Yet these and many other ingredients are, of course, exactly what we are being asked to omit from our meals on an increasingly regular basis. The only allergies I was aware of as a child were few, far between and unintelligible. “I’m allergic to X, Y or Z” was usually a kid’s excuse for “I don’t like…” – for example one girl’s egg “allergy” that was very pronounced around omelettes and quiches, yet vanished as she scoffed ice cream (made with raw eggs), real mayonnaise or a rich chocolate mousse. But then I started to encounter the real thing – stories of tragic deaths from anaphylactic reactions to nuts, rampant eczema brought on by cow’s milk, debilitating stomach cramps after eating wheat. You can’t argue with the facts – if something is essentially poisoning you, stay the hell away from it. Then, after allergies, we learnt about food intolerances… and this is where things seemed to get out of control. Some people clearly learnt (or rather taught themselves) way too much. Self-diagnosed food intolerances are the bain of the medical community’s existence – and a real pain in the backside for the rest of us. If you can’t eat it, fine. Please don’t. And – as an omnivore and food-lover myself – you have my sympathy. But if you want us all to coo over how interesting and unusual your self-diagnosed intolerance to hula hoops is… well, as your personal chef, I will smile politely, make a note of it, ensure I work around it and – above all – keep hula hoops out of anything you eat. But, let’s face it, most normal people would just be thinking something along the lines of “shut up and get the hell out of my kitchen”.

Strawberries from the garden

But what about the bona-fide cases of food intolerances? Lethargic, bloated, pasty drips transformed into bright-eyed, bushy-tailed balls of perky zing after they have jettisoned something as basic – and previously considered so innocuous – as wheat or dairy (the two seemingly most common culprits)? Too bloody right you want to stick to the new-found way of eating, and all power to you.

To date, it’s mainly been professional necessity that’s driven me to learn more and more about diets, allergies and food intolerances – it’s unusual to cook for a group of people without at least two or three dietary requirements cropping up. But it’s the discovery of long-term health issues relating to certain foods that are really compelling me to delve deeper and start incorporating some fundamental changes into my own diet.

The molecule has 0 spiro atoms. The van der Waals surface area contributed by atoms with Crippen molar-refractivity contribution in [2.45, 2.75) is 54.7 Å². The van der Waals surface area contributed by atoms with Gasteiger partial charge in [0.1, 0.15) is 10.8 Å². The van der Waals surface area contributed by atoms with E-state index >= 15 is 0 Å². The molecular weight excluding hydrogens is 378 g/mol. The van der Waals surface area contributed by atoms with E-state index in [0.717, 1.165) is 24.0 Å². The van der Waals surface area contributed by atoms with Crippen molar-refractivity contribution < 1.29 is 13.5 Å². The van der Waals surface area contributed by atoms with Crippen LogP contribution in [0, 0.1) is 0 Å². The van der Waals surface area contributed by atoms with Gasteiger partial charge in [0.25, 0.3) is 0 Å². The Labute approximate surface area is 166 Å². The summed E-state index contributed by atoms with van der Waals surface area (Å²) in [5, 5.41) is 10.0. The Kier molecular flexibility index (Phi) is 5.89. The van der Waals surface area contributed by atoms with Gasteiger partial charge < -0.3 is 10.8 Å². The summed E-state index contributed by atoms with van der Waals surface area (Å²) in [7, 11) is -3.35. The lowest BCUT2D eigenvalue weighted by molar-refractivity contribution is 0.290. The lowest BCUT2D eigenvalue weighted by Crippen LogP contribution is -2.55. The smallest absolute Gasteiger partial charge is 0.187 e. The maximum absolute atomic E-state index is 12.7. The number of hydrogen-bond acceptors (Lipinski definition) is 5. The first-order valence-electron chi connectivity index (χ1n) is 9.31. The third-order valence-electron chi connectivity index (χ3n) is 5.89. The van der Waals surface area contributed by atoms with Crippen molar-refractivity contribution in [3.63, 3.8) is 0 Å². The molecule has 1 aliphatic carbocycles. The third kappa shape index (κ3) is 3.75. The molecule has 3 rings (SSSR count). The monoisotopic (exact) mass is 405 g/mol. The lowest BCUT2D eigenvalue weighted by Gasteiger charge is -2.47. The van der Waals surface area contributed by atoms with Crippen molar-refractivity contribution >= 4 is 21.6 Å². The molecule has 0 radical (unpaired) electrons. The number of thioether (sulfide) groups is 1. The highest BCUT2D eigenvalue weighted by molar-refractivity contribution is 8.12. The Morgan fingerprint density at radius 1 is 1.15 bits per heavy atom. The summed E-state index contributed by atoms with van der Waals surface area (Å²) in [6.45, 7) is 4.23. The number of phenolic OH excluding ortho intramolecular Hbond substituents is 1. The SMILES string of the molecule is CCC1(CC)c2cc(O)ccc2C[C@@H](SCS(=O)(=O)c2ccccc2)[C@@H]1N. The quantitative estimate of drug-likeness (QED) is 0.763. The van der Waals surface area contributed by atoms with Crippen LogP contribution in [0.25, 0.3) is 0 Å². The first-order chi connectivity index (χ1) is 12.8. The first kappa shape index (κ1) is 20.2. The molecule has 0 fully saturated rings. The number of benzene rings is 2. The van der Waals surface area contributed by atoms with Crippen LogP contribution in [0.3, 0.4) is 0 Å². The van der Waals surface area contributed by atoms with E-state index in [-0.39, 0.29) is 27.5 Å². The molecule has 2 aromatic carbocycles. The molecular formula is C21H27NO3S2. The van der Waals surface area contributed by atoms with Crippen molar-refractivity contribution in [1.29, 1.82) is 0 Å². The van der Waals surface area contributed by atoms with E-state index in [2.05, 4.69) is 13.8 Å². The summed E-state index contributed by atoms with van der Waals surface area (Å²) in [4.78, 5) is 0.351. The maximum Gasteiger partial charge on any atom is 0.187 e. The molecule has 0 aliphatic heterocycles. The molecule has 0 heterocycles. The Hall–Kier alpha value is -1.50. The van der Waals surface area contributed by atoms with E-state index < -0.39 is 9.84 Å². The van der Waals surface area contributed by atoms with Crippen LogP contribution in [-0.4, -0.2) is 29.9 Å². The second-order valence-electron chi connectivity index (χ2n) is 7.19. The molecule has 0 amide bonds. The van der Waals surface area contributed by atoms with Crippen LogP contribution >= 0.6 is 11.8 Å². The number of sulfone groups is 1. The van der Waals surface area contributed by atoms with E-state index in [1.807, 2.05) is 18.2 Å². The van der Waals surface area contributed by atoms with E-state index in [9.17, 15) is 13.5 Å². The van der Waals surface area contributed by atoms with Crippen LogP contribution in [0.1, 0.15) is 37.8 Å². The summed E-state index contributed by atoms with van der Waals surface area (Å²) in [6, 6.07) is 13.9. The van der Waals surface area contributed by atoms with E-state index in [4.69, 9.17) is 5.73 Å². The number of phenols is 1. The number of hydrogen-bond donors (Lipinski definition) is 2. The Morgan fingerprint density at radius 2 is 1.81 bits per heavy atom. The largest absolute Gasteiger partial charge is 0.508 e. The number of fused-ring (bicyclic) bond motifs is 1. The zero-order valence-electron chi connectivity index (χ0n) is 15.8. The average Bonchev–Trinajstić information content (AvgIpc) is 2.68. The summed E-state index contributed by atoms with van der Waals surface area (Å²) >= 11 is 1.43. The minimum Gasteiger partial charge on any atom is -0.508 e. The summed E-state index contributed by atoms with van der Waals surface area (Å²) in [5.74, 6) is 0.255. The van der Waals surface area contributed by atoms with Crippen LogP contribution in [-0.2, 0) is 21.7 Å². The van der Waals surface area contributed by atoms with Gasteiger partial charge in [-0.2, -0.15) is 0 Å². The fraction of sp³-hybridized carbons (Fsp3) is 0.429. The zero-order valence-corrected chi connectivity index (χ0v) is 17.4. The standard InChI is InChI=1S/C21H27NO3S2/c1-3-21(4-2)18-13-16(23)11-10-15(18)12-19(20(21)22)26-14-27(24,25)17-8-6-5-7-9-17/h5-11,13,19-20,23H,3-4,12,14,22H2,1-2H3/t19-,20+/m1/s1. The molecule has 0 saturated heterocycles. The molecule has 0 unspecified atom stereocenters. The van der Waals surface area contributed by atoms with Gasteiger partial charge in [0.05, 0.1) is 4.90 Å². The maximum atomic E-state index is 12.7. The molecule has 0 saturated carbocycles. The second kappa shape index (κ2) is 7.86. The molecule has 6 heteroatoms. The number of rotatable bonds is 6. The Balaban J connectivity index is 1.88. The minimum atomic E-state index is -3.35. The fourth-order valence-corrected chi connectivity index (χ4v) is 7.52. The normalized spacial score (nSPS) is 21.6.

Crab, avocado, tomato & pink grapefruit salad

Crab, avocado, tomato & pink grapefruit salad

A recent set of requirements came through from a client prior to their stay that made me almost choke on my cappuccino. Due to a recent illness, her list of restrictions was daunting: no dairy, no white flour, no potatoes, no sugar, no red meat (and chicken only once a week), no oranges, no grapefruit, no mushrooms, no white rice… “Kill me now!” I cried. “What on earth am I going to feed this poor lady? Fresh air sautéed with a little spring water?” OK, I exaggerate, but things seemed pretty grim. Some alternatives were suggested: xylitol instead of sugar, coconut oil as a cooking fat, tofu as a protein. Plus I could include many staples that I love: red, brown and wild rice; lemons & limes; olive oil; fish; and heaps of fresh veggies, salad, herbs and fruit. Main courses and starters were going to be just fine – but what about desserts and tea-time baking? Many people with restricted diets just go without – but what’s the point of hiring a private chef if she can’t cook versions your favourite treats? So I trawled the internet and sent messages to friends asking for help. I found out quite a lot about xylitol and how to cook with it (substitute it in the same quantities for sugar, but don’t expect it to behave quite the same. One bit of advice: don’t bother with xylitol meringues. Total waste of time and resources. Trust me.) I discovered all kinds of things to do with coconut oil and bought about 10 kinds of alternative flours and almost as many alternative milks from a wonderful health food store nearby.

Chargrilled broccoli with garlic & red chilli

By the end of the week cooking for this lady and her family, I had discovered that – with a bit of experimenting and tweaking of recipes – it was possible to cook great food without the usual suspects, substituting all kinds of basic ingredients for things I’d previously never used (spelt, rye flour, coconut oil) or even heard of (xylitol). Most importantly, looking at the long-term health implications of ingredients like sugar and dairy, I have decided that it is definitely worth learning more about these new ingredients and moving away from some of my old faithfuls. I’m hopeful that change will spread far and wide – after all, food is a rapidly evolving culture; 30 years ago, vegetarians (not to mention vegans) were the dinner-party pariahs, provoking panic attacks in hostesses and scorn from fellow guests. But now, our herbivore friends are tolerated – and often admired. The more we learn about the ill effects of meat on our bodies and the environment, the more appealing a vegetarian or even vegan diet becomes (it’s just a deep-seated yearning for a juicy steak or crispy bacon that stops many of us from forsaking meat altogether). While there’s no denying that many have jumped on the food intolerance bandwagon with no proper diagnosis (and therefore questionable rationale), there’s much evidence to show that there are extremely good reasons for reducing our consumption of certain ingredients, or even eliminating them altogether, from our diets. Wholemeal loaves instead of white pappy bread, a drizzle of honey instead of spoonfuls of processed sugar, fresh fish instead of red meat. And, next time I spray my cappuccino all over the kitchen, it could well be made with almond milk.